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a Wittgenstein Kripke vertigo disturbance

Arif Ahmed interviewed by Richard Marshall

Arif Ahmed is a seriously funky philosopher who has never stopped feeling the thrill. He thinks Wittgenstein refuses premises, refuses conclusions and never answers straight. He keeps rethinking the relation of inner to outer, has examples about martians and triangular prisms, shows that Brutus’s suicide might be a problem (but that a Jasrow duck/rabbit might have the answer) and is always brooding on Kripke’s thought that every time we use a word it is a jump in the dark. Philosophical thinking is a sinister vertigo for him, which makes him a Jimmy Stewart mega-dude of the philosophical jive.

3:AM: Why did you become a philosopher? Has it been good so far?

AA: I studied mathematics as an undergrad. My University ran an excellent final year program in which you could choose 3 from about 50 papers, on topics ranging from mathematical logic through group theory to financial mathematics. I chose two options in mathematical logic and so happened to read something by Quine (I think it was ‘On Frege’s Way Out‘, which is about Russell’s Paradox); this took me to Russell and then on to Wittegnstein’s Tractatus.

I had always been vaguely puzzled by the fact that logic was supposed to be at the bottom of all science, that it described not only what was true of our world but what had to be true in all possible worlds. In that case you would expect logical laws to have nothing arbitrary about them. But if you look in any standard logic textbook the first thing you notice is that the axioms of the calculus are complicated, non-symmetric and generally have an arbitrary look about them. How could this be? The first of many things that thrilled me about the *Tractatus* was that it answered this question (or at least stopped me worrying about it): the relevant discussion is at 5.511-5.5151.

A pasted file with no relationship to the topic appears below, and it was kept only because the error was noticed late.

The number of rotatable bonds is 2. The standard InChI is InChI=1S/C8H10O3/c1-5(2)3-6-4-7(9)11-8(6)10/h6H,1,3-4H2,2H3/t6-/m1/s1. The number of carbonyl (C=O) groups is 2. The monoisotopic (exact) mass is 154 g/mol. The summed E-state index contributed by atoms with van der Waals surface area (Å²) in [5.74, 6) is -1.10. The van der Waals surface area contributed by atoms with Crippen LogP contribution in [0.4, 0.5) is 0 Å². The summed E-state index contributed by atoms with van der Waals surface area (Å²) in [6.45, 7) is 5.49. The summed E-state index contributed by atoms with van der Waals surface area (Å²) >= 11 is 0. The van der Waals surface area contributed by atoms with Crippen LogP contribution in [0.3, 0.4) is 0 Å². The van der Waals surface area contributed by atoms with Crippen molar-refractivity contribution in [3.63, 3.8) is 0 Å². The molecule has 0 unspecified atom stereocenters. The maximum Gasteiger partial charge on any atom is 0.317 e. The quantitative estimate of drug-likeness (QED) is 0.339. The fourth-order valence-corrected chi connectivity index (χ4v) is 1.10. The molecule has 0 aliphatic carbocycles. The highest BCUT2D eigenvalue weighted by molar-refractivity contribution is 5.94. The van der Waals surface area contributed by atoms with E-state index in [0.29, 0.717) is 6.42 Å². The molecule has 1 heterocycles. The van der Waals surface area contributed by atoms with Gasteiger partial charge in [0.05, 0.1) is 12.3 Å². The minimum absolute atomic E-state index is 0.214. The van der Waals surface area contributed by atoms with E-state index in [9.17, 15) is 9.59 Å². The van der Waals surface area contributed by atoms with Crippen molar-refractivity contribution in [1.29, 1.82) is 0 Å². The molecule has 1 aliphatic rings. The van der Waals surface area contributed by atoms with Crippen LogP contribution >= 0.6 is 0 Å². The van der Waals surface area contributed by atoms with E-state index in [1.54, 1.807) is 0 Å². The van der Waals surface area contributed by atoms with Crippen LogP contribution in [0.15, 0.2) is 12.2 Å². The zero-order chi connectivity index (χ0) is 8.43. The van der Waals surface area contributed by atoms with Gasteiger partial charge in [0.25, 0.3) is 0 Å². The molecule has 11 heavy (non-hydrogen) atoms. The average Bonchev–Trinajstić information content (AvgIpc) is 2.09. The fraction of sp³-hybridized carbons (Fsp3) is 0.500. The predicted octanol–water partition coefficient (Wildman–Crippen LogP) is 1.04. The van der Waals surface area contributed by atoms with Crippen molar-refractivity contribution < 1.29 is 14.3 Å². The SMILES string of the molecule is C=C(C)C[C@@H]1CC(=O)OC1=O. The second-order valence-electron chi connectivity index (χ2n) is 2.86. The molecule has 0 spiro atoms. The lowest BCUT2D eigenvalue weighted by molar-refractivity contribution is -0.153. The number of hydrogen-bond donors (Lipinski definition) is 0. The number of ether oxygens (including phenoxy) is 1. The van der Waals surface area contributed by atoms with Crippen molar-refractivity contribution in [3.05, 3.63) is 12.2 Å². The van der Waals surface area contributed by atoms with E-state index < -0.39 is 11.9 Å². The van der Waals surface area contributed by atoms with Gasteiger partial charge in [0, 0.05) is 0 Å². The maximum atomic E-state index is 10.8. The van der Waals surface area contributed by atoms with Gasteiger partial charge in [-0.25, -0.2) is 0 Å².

From that point on I knew that I was going to become some sort of philosopher, however long it took me. And so far it’s been terrific. It’s very hard to explain to anyone who has never felt it the quite peculiar thrill of working out something that is (i) novel (ii) interesting (iii) true, even in some very narrow and abstruse field of enquiry – or even just thinking that you have, which is what usually happens to me.

In addition I work in a department where not only do I have very smart colleagues, but also my graduate and undergraduate students are generally extremely intelligent, industrious and counter-suggestible. I feel very lucky.

3:AM: You edited a collection of essays about Wittgenstein. Wittgenstein seems like a philosopher who never seems to get a settled interpretation. It’s not so much that philosophers aren’t sure what to make of the answers he gave to puzzles, but that they can’t decide what the puzzles are. You say that the Philosophical Investigations is probably the most disturbing work of philosophy since Hume’s treatise. So firstly, why is Wittgenstein so difficult to pin down, and do you think he’s still important as anything but an historical figure?